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Article Archive >> Featured Topics

Peace Offering/Love the Alternative in Sharpsburg

by Nathan Oravec

Hate is wrong.
There exists, however, a sure-fire way to keep it from spreading: Give people something else to do.
So, on Saturday, August 28 in Sharpsburg, MD, while some march to promote negativity - many will be elsewhere, Antietam National Battlefield and Keedysville’s Taylor Park, to be precise, to celebrate diversity; to foster friendship; to enjoy good music; to be, simply, together.
Known as Peace & Unity gatherings, the events are the result of a coalition for tolerance and unity spanning the towns of Sharpsburg and Keedysville, Maryland, with activities planned at respective recreational arenas of both. They are being offered as an alternative to the hype and causality surrounding an organized rally slated that same day. Strange that the unity gatherings, working within their communities for good, remain relatively unknown, unlike their infamous counterpart, highly publicized and much talked about for many weeks prior, for any number of reasons. There is yet another distinction: With Peace & Unity, all are invited.
“A lot of people were thinking about things to do,” says Jerry Randell, Sharpsburg’s Peace & Unity Event Coordinator, “but no one knew how to get started... It was frustrating.” But, love, it is said, finds a way. After a discussion with Antietam National Battlefield Superintendent John Howard, Randell was graciously offered space at the park to launch a community concert. A subsequent visit, on the advice of a trusted pastor, to an interfaith meeting of local church leaders where the subject was in contention, led to the gathering’s green lighting. Randell proposed an event on Antietam grounds to include local musicians, food vendors, fun and games. “They said, ‘That’s great. Why don’t you put that together,’” he laughs.
Similarly, Keedysville’s contribution to the cause was made possible largely by the generosity of the town’s Ruritan Club, whose annual festival at Taylor Park also happened to land, this year, on the twenty-eighth of August. When made aware of the coalition’s planned alternative program, the Ruritan Club donated half of its park space to be used for the effort’s Dance Marathon.
According to Shannon French, Coordinator for Keedysville’s Peace & Unity Event, some sound advice came courtesy of a Justice Department specialist who spoke in Keedysville recently on dealing with racial issues. Such specialists, explains Randell, follow rallies harboring potential for breeding discourse within a community wherever they may rise.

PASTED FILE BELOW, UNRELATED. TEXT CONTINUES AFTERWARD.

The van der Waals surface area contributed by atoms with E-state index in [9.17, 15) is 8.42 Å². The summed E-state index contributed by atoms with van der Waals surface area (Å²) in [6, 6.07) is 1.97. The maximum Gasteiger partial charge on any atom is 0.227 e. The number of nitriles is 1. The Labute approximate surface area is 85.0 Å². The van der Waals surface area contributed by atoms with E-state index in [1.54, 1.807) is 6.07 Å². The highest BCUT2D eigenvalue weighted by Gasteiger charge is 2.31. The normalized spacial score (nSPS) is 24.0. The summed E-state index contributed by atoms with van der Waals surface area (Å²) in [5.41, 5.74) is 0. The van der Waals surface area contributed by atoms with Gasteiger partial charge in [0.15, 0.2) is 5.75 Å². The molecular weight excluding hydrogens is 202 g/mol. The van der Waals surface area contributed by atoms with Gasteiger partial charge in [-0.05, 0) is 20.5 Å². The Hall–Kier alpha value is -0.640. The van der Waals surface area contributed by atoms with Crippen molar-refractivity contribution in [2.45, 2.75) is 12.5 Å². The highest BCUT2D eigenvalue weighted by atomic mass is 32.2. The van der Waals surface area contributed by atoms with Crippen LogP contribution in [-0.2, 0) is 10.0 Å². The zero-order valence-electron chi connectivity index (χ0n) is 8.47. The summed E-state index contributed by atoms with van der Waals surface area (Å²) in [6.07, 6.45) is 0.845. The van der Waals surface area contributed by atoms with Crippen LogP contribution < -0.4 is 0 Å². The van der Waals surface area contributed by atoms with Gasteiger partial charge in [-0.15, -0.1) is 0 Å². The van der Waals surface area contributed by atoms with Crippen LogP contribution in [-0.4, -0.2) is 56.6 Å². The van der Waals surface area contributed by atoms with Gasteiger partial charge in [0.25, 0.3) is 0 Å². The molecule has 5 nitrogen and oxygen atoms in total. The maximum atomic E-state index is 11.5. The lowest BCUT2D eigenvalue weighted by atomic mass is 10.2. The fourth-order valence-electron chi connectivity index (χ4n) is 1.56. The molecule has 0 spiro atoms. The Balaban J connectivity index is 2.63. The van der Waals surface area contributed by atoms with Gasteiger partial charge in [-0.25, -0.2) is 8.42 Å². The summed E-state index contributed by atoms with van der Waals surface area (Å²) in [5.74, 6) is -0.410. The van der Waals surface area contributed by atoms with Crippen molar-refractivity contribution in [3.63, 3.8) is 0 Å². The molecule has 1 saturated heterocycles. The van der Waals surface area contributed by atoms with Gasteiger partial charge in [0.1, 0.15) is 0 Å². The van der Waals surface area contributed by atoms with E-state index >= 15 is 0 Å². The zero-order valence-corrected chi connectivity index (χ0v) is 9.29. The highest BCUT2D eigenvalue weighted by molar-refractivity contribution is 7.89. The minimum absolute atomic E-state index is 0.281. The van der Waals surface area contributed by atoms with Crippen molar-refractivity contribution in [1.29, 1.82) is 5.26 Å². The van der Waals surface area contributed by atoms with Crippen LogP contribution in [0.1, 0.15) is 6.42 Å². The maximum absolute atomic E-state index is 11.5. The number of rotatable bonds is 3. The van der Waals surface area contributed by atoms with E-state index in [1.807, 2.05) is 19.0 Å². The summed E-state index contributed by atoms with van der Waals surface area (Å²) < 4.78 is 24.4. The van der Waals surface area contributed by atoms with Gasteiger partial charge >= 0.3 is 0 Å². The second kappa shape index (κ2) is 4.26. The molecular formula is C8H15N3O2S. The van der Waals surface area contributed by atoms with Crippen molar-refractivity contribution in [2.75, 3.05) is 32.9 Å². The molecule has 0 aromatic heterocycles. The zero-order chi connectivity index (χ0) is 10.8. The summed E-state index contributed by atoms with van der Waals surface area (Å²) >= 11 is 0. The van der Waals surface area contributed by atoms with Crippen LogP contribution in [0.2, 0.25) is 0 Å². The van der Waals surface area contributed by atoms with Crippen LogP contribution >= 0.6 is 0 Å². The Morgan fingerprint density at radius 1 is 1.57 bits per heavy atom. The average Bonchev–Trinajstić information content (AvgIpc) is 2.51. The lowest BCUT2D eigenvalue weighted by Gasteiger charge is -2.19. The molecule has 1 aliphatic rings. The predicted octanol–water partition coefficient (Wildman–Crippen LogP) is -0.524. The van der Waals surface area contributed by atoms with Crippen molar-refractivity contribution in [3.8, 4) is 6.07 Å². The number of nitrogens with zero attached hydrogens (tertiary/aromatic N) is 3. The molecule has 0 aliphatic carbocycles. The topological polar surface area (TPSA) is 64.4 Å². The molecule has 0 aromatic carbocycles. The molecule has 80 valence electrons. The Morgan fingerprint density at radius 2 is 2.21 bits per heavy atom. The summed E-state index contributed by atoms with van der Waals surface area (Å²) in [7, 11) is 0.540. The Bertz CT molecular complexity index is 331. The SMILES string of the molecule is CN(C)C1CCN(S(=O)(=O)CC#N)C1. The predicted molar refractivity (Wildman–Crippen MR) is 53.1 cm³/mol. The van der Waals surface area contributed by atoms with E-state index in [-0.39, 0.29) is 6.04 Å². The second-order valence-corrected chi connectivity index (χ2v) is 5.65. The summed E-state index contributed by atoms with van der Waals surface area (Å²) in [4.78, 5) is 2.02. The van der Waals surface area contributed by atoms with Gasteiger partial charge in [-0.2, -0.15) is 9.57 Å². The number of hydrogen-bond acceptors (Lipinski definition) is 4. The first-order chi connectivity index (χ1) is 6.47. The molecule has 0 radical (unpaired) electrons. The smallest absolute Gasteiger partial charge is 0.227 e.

The best thing, it was suggested, was to provide a different place for citizens to go, one of neutrality, in an effort to eliminate any possible conflict, while creating a positive feeling and outlet, notes Randell, that offers an option “other than listening to hate.”
It is especially important, in situations like these, to provide such an environment for area youth. “It’s high time,” French exclaims, “that we provided them with something, anyway.”
“There are a lot of people who say, ‘Just ignore the whole thing and it will go away,’” says Randell. “And they’re free to do that.” But it’s rare, he says, that ignoring a problem ever makes it disappear. And if it does - all to often, it comes back.
Instead, Sharpsburg and Keedysville will be privy to two music-filled festivals. Eight live bands will take to the stage at Antietam, with sounds of bluegrass, rhythm and blues and rock and roll. Storyteller Bob Wilhelm will provide a tale; exotic reptiles, wrangled by Mr. Peters, will provide a tail; and the Lions Club will provide concessions for all.
The fun will continue in Keedysville, where a Dance-A-Thon, hosted by DJ Chad Allan of York, Pennsylvania, will have jitterbugs competing for a $500 cash prize. In addition, a classic car show, palm readings, and face painting will round out the festivities, while educational information will be provided from a number of local humanitarian organizations. Food and drinks will be available from the Keedysville Ruritan Club.
The Peace & Unity Events, say their planners, would not have been possible without the selfless involvement of The National Park Service and The Keedysville Ruritan Club, who have been more than willing to provide any and everything necessary for smooth operation, while funds for publicity and advertising were made possible by a grant from The Southern Poverty Law Center.
At 9:30 a.m. Saturday morning, Sharpsburg’s alternative of love, peace and understanding will begin with an interdenominational prayer & worship service to be held at the Dunker Church at Antietam Battlefield. “Whatever we do will be non-political. It’s going to be a low-key event, not a bunch of strident speakers,” says Randell. “We’re less against anything, and more for [people] enjoying each other.”
Bands for the Sharpsburg Peace & Unity Event, being held at Antietam National Battlefield, include: Treehouse, The Todd Coyle Trio, Contemporary Vibe, Freewheelin’, Slim & Brynda Harrison and The Sunnyland Band, Allegheny Uprising, Steven Wright and Jennie Availa.
For more information, including directions and schedules, visit www.peaceunity.org.


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